By Steve Weinstein
By Bryan Bierman
By Lindsey Rhoades
By Chaz Kangas
By Ben Westhoff and Sarah Purkrabek
By Jena Ardell
By Jesse Sendejas Jr.
By Katherine Turman
When it comes to settling an estate in the wake of a parent's passing, the routine is more or less the same for any child shouldered with this sad responsibility. For John Carter Cash, going through his parents' effects involved opening up a sizable storage vault containing a plethora of relics from Johnny and June Carter Cash's life together. He stumbled upon a bunch of eccentric souvenirs in 2012, like camel saddles brought back from Saudi Arabia and numerous keys that locked anonymous doors in cities scattered across the country. As his parents had a penchant for collecting things — "I won't say they were hoarders, but they had trouble throwing things away" — the miscellany he tripped over in the vault and the sheer volume of it didn't surprise him.
What did catch him off guard were the tapes. Of the hundreds of recordings he encountered, the tracks for Out Among the Stars were just sitting there on a shelf, in the same spot they were placed shortly after the sessions that produced them. Out Among the Stars never saw its release, and there, in that dusty vault stocked with memories his legendary parents left behind, John Carter Cash found a lost Johnny Cash record, perhaps one of the most revealing Johnny Cash records ever made.
"He was still working on the road and selling a lot of tickets for his performances, but the record sales and the radio play weren't there," says John Carter, referring to this period surrounding his father's stay at the Betty Ford Clinic, which ended in 1984. "He was at a great point in his life, spiritually and creatively. When I hear these recordings, I hear this side of the man in early 1984, when he was clear, when he was true, the side not many people have heard. I feel like it's a quite viable part of my father's life. You can hear his integrity of spirit in these recordings. You can hear the happiness in his voice when he sings with my mother, because they were together again. The strength of their love is evident, how they sound like they're frolicking kids in 'Baby Ride Easy.' You can hear the laughter in their voices. I mean, there's so much there in these recordings."
The context surrounding Out Among the Stars is enough to secure its spot in the Cash family canon, according to John Carter. "It wasn't long after these recordings were done in '84 that Columbia dropped Johnny Cash. I think it's just as an important time of his life as any, creatively."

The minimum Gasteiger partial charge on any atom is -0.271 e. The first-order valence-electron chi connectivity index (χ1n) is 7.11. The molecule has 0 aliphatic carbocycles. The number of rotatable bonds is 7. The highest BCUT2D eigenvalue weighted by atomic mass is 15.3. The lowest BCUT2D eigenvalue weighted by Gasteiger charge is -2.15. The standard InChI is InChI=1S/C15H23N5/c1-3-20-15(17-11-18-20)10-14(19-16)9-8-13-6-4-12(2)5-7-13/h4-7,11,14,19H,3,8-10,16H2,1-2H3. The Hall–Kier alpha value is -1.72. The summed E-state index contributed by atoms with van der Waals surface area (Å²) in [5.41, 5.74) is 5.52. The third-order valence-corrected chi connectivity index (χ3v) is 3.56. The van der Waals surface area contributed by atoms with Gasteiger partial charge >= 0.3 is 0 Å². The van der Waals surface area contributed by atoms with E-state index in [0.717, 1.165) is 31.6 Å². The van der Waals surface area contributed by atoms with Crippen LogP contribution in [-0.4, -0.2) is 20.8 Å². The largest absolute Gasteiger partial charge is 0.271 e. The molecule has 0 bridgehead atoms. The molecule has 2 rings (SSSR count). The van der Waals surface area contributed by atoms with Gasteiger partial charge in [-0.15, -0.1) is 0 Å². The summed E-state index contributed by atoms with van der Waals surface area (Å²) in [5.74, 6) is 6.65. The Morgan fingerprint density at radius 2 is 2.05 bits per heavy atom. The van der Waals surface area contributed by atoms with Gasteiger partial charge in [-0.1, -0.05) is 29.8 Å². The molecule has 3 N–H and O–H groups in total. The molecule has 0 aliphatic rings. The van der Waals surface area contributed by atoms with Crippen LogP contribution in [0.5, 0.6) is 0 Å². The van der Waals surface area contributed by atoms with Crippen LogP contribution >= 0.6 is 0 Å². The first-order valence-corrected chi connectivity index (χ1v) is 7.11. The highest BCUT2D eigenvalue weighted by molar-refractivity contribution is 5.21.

The omission of these songs from Cash's catalog is bewildering, but not entirely: Despite the fact that Cash was an established American icon at that point, the early '80s were a troubling time for him, one marked by a return to rehab for his addiction to amphetamines and the least lucrative turn of his career. Gone were the glory days of "Ring of Fire," "I Walk The Line," and the booming sorghum voice that got him there. At nearly 50 years old, Cash was set to lose it all, including the support of his label, and the songs he wrote throughout this period are just as vital to his being as the now-classics that dressed Man in Black.
So, how is an entire album written by one of the most prolific American songwriters during a fruitful period of self-rediscovery — one that features duets with June Carter Cash and Waylon Jennings, as well as Marty Stuart before he became a renowned country guitarist — effectively discarded? John Carter couldn't tell you. Neither could the label. "Columbia just literally put it on the back shelf," he says. "I talked to the guys at Sony Legacy, and they all agree it was the worst decision Columbia ever made. Now, in hindsight, we see the strength of Johnny Cash, the artist. There's a lot more to it now; there's a bigger picture. Gratefully, that's what remains. That's what endures."
With the help of Sony's Legacy Recordings, John Carter set about getting to work on Out Among the Stars: He shipped the two-track recordings from Tennessee to the label in New York, which digitally converted them and sent them back. With the integrity and depth previously established by producer Billy Sherrill, John Carter did his best to maintain and further flesh out the choices Sherrill made 30 years prior at the studio in Nashville, including having Stuart come back in to re-record some of his guitar and mandolin parts. "This record stood alone," John Carter says. "We didn't want to take away from that. We wanted to bring another dimension to the new material."
The result, 12 songs that seamlessly shoulder up to the robust, revolutionary ballads and jaunty verses that defined Cash and influenced countless others, is a satisfying, sentimental achievement for John Carter. He was in the studio as a teenager when his father cut "I'm Movin' On" with Jennings in one take, and he firmly believes that the tapes he found, which formally debuted on March 25, were too special to leave safe and sound with the rest of the recordings in that family vault.
SO I saw this post, read the article and was convinced. I downdloaded the record and it's great. Just as the article said, it is a classic/timeless Cash record. Who would have thought this was recorded before I was born? It sounds so great